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The Chicago Tylenol Murders of 1982

posted by Jason Kottke   Oct 19, 2018

I don’t know how many people under the age of 35 know about the Chicago Tylenol murders, but for a few weeks in 1982, it was a national news sensation. Seven people in the Chicago area died after ingesting Tylenol capsules laced with potassium cyanide. Retro Report took a look back at this episode, with a focus on how Johnson & Johnson and other drug companies modified their packaging to prevent in-store tampering.

The company considered renaming Tylenol, a word that incorporates some of the letters from 4- (aceTYLamino) phENOL, a chemical name for acetaminophen, the drug’s active ingredient. But a name change was rejected.

Instead, a mere six weeks after the crisis flared, the company offered a different solution, a new bottle with the sorts of safety elements now familiar (if at times exasperating) to every shopper: cotton wad, foil seal, childproof cap, plastic strip. Capsules began to be replaced with caplets the following year.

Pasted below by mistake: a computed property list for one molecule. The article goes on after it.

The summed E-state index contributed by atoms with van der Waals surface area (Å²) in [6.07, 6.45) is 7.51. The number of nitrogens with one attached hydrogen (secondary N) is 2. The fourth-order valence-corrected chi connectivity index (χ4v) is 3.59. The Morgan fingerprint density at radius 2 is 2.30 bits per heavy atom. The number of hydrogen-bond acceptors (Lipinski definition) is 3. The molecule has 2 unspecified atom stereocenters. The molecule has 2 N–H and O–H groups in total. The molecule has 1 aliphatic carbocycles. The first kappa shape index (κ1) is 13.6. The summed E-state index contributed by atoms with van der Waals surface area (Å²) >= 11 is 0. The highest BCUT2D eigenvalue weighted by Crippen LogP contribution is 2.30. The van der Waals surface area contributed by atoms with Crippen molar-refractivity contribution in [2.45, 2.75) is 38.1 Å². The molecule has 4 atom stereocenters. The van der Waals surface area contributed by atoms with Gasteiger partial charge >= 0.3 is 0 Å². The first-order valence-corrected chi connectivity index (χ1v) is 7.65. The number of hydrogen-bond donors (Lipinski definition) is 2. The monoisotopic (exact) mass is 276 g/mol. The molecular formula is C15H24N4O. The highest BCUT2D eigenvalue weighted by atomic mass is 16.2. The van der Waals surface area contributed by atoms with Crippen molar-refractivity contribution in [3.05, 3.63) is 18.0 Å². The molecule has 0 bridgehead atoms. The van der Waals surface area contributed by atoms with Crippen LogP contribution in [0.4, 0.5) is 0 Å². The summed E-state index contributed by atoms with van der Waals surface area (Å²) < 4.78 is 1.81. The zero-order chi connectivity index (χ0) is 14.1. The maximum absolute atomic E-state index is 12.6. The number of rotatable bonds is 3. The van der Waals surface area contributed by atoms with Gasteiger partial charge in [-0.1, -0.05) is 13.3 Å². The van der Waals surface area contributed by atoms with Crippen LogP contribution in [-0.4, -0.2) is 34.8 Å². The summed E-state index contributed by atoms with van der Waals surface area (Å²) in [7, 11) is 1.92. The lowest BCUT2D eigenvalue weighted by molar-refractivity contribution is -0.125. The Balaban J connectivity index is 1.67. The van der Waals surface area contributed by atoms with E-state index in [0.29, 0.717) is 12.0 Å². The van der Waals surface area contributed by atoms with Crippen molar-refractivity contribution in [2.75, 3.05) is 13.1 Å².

Johnson & Johnson was viewed as an exemplar of corporate responsibility, and enjoyed what some people described as the greatest comeback since Lazarus. Nowadays, all sorts of products come in containers deemed tamper-proof, or at least tamper-evident, meaning that consumers can readily tell if a seal has been broken or something else is amiss.

Incredibly, the case is still unsolved…no one knows who did it or why. Thinking about the amount of in-store surveillance that we have, it seems unlikely that such a crime would go unsolved for long today.